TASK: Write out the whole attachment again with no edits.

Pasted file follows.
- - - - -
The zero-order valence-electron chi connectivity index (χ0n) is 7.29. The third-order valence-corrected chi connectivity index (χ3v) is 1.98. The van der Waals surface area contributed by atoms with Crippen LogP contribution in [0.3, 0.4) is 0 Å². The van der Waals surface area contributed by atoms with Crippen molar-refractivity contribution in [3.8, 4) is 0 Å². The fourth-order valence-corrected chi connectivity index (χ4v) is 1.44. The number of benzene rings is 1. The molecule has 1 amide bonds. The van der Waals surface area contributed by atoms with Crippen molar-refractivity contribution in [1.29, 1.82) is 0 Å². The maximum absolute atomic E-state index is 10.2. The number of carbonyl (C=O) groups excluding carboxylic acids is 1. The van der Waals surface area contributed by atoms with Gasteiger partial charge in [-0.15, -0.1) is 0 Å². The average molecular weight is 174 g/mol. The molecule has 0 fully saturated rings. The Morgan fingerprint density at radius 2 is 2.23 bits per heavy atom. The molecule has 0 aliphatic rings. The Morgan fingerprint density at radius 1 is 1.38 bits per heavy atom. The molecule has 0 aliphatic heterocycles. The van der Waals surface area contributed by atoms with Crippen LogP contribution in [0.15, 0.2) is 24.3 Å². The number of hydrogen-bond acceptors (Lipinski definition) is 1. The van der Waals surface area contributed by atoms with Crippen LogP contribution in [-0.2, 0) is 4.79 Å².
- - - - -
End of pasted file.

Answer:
The zero-order valence-electron chi connectivity index (χ0n) is 7.29. The third-order valence-corrected chi connectivity index (χ3v) is 1.98. The van der Waals surface area contributed by atoms with Crippen LogP contribution in [0.3, 0.4) is 0 Å². The van der Waals surface area contributed by atoms with Crippen molar-refractivity contribution in [3.8, 4) is 0 Å². The fourth-order valence-corrected chi connectivity index (χ4v) is 1.44. The number of benzene rings is 1. The molecule has 1 amide bonds. The van der Waals surface area contributed by atoms with Crippen molar-refractivity contribution in [1.29, 1.82) is 0 Å². The maximum absolute atomic E-state index is 10.2. The number of carbonyl (C=O) groups excluding carboxylic acids is 1. The van der Waals surface area contributed by atoms with Gasteiger partial charge in [-0.15, -0.1) is 0 Å². The average molecular weight is 174 g/mol. The molecule has 0 fully saturated rings. The Morgan fingerprint density at radius 2 is 2.23 bits per heavy atom. The molecule has 0 aliphatic rings. The Morgan fingerprint density at radius 1 is 1.38 bits per heavy atom. The molecule has 0 aliphatic heterocycles. The van der Waals surface area contributed by atoms with Crippen LogP contribution in [0.15, 0.2) is 24.3 Å². The number of hydrogen-bond acceptors (Lipinski definition) is 1. The van der Waals surface area contributed by atoms with Crippen LogP contribution in [-0.2, 0) is 4.79 Å².